Birds





Birds

  • Normally focused on individual crops
  • Protect produce with mesh
  • Use visual and sound deterrents
  • Remember birds eat pests
  • Plant alternative food sources


Birds are a beneficial part of the wildlife in our gardens but they do have a few habits that can require some action on our behalves. Fruit is an important part of the natural diet of many birds that play an essential role in the dispersing the seed of many berry, pip and stone fruits in the wild.  When we grow fruit in our gardens we create a natural attraction to many birds as a result.  Birds are also keen on fresh young seed-pods and succulent growing tips of a wide range of plants. They are also inquisitive and spend a lot of time turning over leaf debris and rooting about in the soil as they look for food.

How to deal with bird activity in your garden

Birds are important predators of a number of common garden pests from slugs and snails to aphids and caterpillars. We don’t want to exclude them entirely from our gardens but may want to keep them off certain of our valued crops.


Protection:Plants that are vulnerable to feeding birds can be covered with mesh when seedlings are young or as fruit starts to ripen. Erecting a walk-in fruit cage means you can grow a large crop of soft or berry fruits and give yourself easy access. Fruit trees can be covered with mesh where a crop is particularly vulnerable.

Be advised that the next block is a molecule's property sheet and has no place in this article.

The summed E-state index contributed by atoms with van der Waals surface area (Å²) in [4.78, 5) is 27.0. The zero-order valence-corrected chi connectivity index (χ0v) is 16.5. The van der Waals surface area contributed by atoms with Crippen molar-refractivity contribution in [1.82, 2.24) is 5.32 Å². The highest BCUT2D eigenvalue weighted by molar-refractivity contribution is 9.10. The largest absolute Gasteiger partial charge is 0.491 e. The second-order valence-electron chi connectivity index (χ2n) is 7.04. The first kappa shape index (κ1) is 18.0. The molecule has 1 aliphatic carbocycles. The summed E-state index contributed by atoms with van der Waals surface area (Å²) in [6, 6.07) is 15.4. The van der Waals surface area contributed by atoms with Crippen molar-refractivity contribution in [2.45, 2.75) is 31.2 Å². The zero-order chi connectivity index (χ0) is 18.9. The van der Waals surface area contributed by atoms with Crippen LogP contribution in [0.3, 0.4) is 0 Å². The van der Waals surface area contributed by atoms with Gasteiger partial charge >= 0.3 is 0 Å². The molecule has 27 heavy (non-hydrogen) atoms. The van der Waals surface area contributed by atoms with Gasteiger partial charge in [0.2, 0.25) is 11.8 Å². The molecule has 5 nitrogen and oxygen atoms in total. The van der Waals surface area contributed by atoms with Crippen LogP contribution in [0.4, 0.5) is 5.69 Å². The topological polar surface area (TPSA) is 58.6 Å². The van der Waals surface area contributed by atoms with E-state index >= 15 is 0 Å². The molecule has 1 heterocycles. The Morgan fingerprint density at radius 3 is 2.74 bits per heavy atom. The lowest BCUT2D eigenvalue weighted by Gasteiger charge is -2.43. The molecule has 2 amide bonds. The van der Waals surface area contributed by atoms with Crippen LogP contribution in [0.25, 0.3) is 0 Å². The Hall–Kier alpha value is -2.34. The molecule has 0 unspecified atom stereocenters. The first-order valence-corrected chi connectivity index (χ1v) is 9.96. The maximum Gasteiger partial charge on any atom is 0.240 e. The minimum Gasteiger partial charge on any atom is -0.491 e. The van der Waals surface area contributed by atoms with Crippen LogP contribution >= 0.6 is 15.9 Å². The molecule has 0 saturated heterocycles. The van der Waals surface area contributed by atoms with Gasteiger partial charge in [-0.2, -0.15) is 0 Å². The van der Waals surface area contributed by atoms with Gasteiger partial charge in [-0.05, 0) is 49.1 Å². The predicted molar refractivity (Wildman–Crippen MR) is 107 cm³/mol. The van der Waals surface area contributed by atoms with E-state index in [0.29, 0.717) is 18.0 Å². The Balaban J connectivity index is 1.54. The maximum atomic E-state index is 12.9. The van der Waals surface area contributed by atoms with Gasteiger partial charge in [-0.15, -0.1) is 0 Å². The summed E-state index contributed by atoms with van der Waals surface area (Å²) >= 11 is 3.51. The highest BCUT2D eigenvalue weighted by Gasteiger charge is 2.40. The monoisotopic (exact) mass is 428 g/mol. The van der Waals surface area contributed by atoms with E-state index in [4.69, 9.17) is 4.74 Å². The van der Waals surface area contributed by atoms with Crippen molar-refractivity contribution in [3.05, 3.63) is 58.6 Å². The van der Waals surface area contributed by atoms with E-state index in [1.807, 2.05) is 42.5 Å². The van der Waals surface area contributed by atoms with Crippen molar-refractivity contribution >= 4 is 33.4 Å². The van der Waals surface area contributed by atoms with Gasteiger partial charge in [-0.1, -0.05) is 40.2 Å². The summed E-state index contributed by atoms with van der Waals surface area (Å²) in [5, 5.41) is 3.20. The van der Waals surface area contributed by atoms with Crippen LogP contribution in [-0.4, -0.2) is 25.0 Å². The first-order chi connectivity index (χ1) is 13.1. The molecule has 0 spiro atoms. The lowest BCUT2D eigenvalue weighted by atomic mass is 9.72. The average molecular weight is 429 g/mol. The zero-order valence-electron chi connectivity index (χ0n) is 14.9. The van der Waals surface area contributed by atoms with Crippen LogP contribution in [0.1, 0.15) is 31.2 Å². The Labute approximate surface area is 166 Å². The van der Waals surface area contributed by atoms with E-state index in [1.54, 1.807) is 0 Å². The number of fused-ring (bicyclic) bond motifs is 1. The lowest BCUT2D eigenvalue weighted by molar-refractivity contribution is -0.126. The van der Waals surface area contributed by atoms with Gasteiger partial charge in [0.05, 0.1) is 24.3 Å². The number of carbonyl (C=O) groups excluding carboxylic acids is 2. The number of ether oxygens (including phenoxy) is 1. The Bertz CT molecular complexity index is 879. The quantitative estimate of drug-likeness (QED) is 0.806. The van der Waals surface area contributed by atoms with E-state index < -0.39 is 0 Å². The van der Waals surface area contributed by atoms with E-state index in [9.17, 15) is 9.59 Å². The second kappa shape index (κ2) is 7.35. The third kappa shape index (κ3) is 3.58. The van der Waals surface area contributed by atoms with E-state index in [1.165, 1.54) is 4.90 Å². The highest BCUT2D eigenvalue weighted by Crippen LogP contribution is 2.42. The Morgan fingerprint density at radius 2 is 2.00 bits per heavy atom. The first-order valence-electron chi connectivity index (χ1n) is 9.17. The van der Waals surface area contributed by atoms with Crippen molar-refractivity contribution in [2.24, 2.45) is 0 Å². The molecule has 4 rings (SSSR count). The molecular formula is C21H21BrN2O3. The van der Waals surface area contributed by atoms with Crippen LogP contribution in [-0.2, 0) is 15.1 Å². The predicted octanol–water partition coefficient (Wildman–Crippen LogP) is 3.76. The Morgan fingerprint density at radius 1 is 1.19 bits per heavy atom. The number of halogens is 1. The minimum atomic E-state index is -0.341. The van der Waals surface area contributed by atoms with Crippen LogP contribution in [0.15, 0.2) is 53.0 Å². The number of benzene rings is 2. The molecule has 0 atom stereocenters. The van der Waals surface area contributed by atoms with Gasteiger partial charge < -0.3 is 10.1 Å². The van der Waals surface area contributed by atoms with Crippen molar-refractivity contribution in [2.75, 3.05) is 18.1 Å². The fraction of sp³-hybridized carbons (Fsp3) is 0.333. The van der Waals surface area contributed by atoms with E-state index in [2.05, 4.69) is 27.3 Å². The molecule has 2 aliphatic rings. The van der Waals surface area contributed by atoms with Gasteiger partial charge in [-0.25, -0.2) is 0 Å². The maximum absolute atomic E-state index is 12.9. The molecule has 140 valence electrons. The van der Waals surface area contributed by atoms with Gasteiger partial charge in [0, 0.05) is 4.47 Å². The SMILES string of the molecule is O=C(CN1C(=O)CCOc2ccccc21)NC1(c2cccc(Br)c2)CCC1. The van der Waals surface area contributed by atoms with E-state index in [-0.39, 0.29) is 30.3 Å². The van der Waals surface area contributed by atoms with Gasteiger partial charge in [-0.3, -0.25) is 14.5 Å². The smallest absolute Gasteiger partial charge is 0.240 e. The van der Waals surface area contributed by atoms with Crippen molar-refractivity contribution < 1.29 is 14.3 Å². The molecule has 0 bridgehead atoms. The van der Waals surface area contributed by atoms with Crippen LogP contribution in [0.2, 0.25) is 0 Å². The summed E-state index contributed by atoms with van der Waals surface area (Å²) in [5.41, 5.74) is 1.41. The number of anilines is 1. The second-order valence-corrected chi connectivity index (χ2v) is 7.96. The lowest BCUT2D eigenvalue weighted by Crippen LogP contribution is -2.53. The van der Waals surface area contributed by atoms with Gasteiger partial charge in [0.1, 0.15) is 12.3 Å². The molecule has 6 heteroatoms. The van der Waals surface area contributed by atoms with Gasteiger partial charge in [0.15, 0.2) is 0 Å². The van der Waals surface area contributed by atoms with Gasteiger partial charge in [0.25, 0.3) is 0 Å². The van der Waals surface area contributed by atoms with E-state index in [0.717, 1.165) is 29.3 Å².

Deterrent: Bright coloured shiny objects such as tin foil and old cds can be threaded onto strings and strung around crops such as peas and corn. This can help to dissuade pigeons from helping themselves. Whole trees can be festooned with lengths of metallic foil bird tape that glitters and rattles.


Pay-off: Late in summer and during autumn when your harvest is mostly collected take away mesh and deterrents and allow birds to do a tidy up for you. Keeping birds interested in your garden at this time of year means they are likely to stick around during winter and hopefully consume their fair share of pests such as slug and snails – and their eggs.


Planting: Plant trees and shrubs as an alternative source of food for birds so they can be distracted away from your cherished plants. Allow some of your plants to be sacrificed for birds and leave a few to set seed in autumn as extra food. Plants such as: Crab apple, Cotoneaster, Flowering currant, Roses, Sunflower, Tree fuchsia, Wineberry.